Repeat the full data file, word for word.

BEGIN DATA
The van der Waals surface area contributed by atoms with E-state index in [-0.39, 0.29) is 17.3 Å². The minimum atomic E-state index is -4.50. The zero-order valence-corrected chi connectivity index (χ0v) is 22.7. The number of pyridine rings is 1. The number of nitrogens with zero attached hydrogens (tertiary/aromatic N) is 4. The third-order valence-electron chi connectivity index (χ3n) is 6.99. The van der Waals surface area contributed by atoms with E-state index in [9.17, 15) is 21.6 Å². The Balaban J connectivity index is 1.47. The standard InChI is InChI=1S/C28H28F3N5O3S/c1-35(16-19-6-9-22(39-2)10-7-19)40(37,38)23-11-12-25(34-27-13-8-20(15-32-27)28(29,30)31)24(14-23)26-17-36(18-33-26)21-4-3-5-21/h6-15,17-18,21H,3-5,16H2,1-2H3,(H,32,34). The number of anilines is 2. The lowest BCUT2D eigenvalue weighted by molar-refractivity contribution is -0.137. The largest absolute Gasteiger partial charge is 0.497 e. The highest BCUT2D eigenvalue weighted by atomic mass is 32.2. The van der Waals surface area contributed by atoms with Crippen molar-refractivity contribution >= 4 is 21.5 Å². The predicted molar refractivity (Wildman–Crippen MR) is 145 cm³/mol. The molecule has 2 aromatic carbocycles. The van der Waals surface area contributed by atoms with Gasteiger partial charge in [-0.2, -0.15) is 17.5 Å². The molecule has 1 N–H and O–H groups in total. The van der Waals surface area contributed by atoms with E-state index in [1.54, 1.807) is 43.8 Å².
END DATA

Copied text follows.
The van der Waals surface area contributed by atoms with E-state index in [-0.39, 0.29) is 17.3 Å². The minimum atomic E-state index is -4.50. The zero-order valence-corrected chi connectivity index (χ0v) is 22.7. The number of pyridine rings is 1. The number of nitrogens with zero attached hydrogens (tertiary/aromatic N) is 4. The third-order valence-electron chi connectivity index (χ3n) is 6.99. The van der Waals surface area contributed by atoms with E-state index in [9.17, 15) is 21.6 Å². The Balaban J connectivity index is 1.47. The standard InChI is InChI=1S/C28H28F3N5O3S/c1-35(16-19-6-9-22(39-2)10-7-19)40(37,38)23-11-12-25(34-27-13-8-20(15-32-27)28(29,30)31)24(14-23)26-17-36(18-33-26)21-4-3-5-21/h6-15,17-18,21H,3-5,16H2,1-2H3,(H,32,34). The number of anilines is 2. The lowest BCUT2D eigenvalue weighted by molar-refractivity contribution is -0.137. The largest absolute Gasteiger partial charge is 0.497 e. The highest BCUT2D eigenvalue weighted by atomic mass is 32.2. The van der Waals surface area contributed by atoms with Crippen molar-refractivity contribution >= 4 is 21.5 Å². The predicted molar refractivity (Wildman–Crippen MR) is 145 cm³/mol. The molecule has 2 aromatic carbocycles. The van der Waals surface area contributed by atoms with Gasteiger partial charge in [-0.2, -0.15) is 17.5 Å². The molecule has 1 N–H and O–H groups in total. The van der Waals surface area contributed by atoms with E-state index in [1.54, 1.807) is 43.8 Å².